By Deborah Jones
Published Oct. 8, 2013
New medical research struck a “death knell” for hopes a magic bullet could aid multiple sclerosis, a devastating disease with some 2.3 million sufferers globally.
A study this week debunked the theory behind Liberation Treatment, a controversial medical procedure which became a social-media phenomenon. It also left two conundrums unsolved: why some patients reported benefits from it, and how online social media newly affects medical treatments and scientific research.
So-called Liberation Treatment is a controversial procedure that many Western health agencies refused to approve, but which has been performed on untold thousands of patients by private clinics in the few countries where it’s authorized.
Promising results were announced over four years ago when Italian cardiovascular surgeon Paolo Zamboni, whose wife suffered from MS, developed the procedure. His treatment soon became wildly popular — especially on the Internet.
Online petitions demanded approval and funding for the treatment and further research, such as one urging, “Support The Liberation Treatment/CCSVI Research in the United States.” Sites dubbed “Liberating Blogs,” as well as social media pages, promoted the treatment – and included critical or flattering coverage of doctors who criticized or supported it.
Zamboni’s theory was that some veins of MS patients are abnormally narrow, and that this is a problem linked to low blood flow and deposits of dangerous levels of iron in patient’s brains. Zamboni named the condition Chronic Cerebrospinal Venous Insufficiency, or CCSVI.
He aimed to “liberate” blood flow by widening veins: as is commonly done with cardiovascular treatments, doctors attach miniscule balloons to catheters, insert them into blood vessels in the groin, and push them upward. For Liberation Treatment, the balloons are used to stretch veins in the neck. In some cases – associated with more risk and complications – doctors surgically implant tiny metal stents into the veins to keep them permanently dilated.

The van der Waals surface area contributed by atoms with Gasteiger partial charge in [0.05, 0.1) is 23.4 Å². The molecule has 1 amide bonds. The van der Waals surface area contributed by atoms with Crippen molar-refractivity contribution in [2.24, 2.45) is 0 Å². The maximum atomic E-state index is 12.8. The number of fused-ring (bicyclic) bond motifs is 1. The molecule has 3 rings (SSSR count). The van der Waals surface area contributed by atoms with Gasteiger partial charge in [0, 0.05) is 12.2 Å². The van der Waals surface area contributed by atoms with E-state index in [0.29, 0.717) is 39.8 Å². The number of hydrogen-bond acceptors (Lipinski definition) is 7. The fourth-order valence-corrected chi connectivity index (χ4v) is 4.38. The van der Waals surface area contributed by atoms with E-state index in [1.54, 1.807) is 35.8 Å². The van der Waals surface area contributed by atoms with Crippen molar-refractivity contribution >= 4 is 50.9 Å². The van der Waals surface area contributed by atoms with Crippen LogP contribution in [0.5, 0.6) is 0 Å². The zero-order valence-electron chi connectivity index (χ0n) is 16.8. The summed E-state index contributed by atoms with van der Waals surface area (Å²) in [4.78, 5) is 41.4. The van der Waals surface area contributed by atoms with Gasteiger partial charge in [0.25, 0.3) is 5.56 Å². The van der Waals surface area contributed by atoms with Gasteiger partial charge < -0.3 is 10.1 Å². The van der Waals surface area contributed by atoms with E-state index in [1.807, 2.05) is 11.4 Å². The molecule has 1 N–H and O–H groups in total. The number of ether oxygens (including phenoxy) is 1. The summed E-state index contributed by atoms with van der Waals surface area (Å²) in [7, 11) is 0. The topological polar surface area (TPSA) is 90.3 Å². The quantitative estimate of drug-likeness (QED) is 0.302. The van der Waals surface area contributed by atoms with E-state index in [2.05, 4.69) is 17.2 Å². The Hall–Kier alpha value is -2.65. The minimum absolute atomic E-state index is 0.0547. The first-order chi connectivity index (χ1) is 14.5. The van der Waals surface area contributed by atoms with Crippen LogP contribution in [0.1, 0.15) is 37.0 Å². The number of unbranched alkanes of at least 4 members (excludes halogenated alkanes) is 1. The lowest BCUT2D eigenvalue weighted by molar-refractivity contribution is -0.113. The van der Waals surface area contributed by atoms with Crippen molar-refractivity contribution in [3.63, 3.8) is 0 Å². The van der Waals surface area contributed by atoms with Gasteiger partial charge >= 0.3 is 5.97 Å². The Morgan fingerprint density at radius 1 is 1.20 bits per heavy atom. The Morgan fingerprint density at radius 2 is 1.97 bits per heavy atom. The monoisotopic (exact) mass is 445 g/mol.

The new study undermined the procedure’s very premise: it concluded that the narrow veins targeted by Zamboni are not even a MS problem. Ineed, the study found that narrow veins are so common, they occur in fully half of healthy normal people.
“We recognize that for many people with MS this is a great disappointment,” lead researcher Anthony Traboulsee, of the University of British Columbia, told a press conference Tuesday. He added, “We wondered what was being treated at clinics around the world.”
Of 177 adults studied by Traboulsee’s team, 79 have MS, 55 are siblings of MS patients, while 43 were healthy, unrelated controls. Only three of the 177 people had an abnormal vein condition – and only one of those had MS; the other two were healthy. “We were really expecting to find more people with this condition,” said Traboulsee.
The research, funded by the MS Society of Canada, is published in the Oct. 9 edition of the peer-reviewed British medical journal The Lancet. An accompanying commentary by German and Dutch researchers called the finding the “death knell” for Zamboni’s theory of the condition CCSVI. If it existed, wrote Paul Friedemann and Mike Wattjes, studies suggest up to half of “the general and otherwise healthy population” would be seriously ill.
The research published in Lancet was the first to use the scientific gold standard of a double-blinded, case-control study, and the first to take images of the veins as the catheters were inserted using catheter venography, injecting the veins with dye and x-raying them.
Trabloulsee estimated as many as 5,000 people from Canada alone have sought Liberation Treatment in foreign clinics – and while anecdotal reports suggest half of them report feeling less fatigue and less of the “brain fog” typical of MS, why they feel better remains a mystery. “I’ll be honest, I don’t know how.”
But despite his team’s findings, accepted as conclusive by their scientific peers, he said he’s unwilling to dismiss patients’ demand for the procedure and more research. “It would be a bit patronizing … we need to do the proper research to address it.”
And so researchers are embarking on a new, $5-million study in four Canadian cities, to perform the procedure on MS patients in a blinded, case-control study with 100 people, which includes two years of extensive follow-up testing.
Asked by a reporter if money has already been wasted on the procedure, and how researchers can justify spending more money on further studies after the very condition being “treated” has been debunked, Traboulsee cited public pressure from patient groups via social media, adding it “had to be addressed.”
“What I think is happening is there’s an evolution in how research priorities are made. Through social media patients are saying what they want to see as research priorities.”
But the immediate take-home message for the public, said Traboulsee, is: “Please do not rush out, spend your hard earned money, mortgage your house, to get this done out of country. Research is the answer. Hang tight.”
Copyright © 2013 Deborah Jones
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